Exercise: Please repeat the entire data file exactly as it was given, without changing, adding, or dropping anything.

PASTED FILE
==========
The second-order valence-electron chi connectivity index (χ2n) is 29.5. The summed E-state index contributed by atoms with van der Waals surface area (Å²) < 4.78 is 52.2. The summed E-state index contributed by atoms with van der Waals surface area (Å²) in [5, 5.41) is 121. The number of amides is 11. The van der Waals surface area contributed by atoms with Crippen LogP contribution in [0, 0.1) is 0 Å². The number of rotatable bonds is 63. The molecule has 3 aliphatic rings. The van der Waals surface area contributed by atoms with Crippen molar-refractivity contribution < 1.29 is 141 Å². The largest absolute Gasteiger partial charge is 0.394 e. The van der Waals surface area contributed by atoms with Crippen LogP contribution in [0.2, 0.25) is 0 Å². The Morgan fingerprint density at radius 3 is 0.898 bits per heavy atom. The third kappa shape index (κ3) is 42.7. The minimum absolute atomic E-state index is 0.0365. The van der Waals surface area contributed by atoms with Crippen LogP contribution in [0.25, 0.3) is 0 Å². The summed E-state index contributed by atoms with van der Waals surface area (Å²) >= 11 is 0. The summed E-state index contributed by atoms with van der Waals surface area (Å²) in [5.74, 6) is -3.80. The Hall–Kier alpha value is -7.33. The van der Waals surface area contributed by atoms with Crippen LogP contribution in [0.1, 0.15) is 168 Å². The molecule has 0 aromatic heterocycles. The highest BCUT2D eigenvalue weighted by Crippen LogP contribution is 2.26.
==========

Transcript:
The second-order valence-electron chi connectivity index (χ2n) is 29.5. The summed E-state index contributed by atoms with van der Waals surface area (Å²) < 4.78 is 52.2. The summed E-state index contributed by atoms with van der Waals surface area (Å²) in [5, 5.41) is 121. The number of amides is 11. The van der Waals surface area contributed by atoms with Crippen LogP contribution in [0, 0.1) is 0 Å². The number of rotatable bonds is 63. The molecule has 3 aliphatic rings. The van der Waals surface area contributed by atoms with Crippen molar-refractivity contribution < 1.29 is 141 Å². The largest absolute Gasteiger partial charge is 0.394 e. The van der Waals surface area contributed by atoms with Crippen LogP contribution in [0.2, 0.25) is 0 Å². The Morgan fingerprint density at radius 3 is 0.898 bits per heavy atom. The third kappa shape index (κ3) is 42.7. The minimum absolute atomic E-state index is 0.0365. The van der Waals surface area contributed by atoms with Crippen LogP contribution in [0.25, 0.3) is 0 Å². The summed E-state index contributed by atoms with van der Waals surface area (Å²) >= 11 is 0. The summed E-state index contributed by atoms with van der Waals surface area (Å²) in [5.74, 6) is -3.80. The Hall–Kier alpha value is -7.33. The van der Waals surface area contributed by atoms with Crippen LogP contribution in [0.1, 0.15) is 168 Å². The molecule has 0 aromatic heterocycles. The highest BCUT2D eigenvalue weighted by Crippen LogP contribution is 2.26.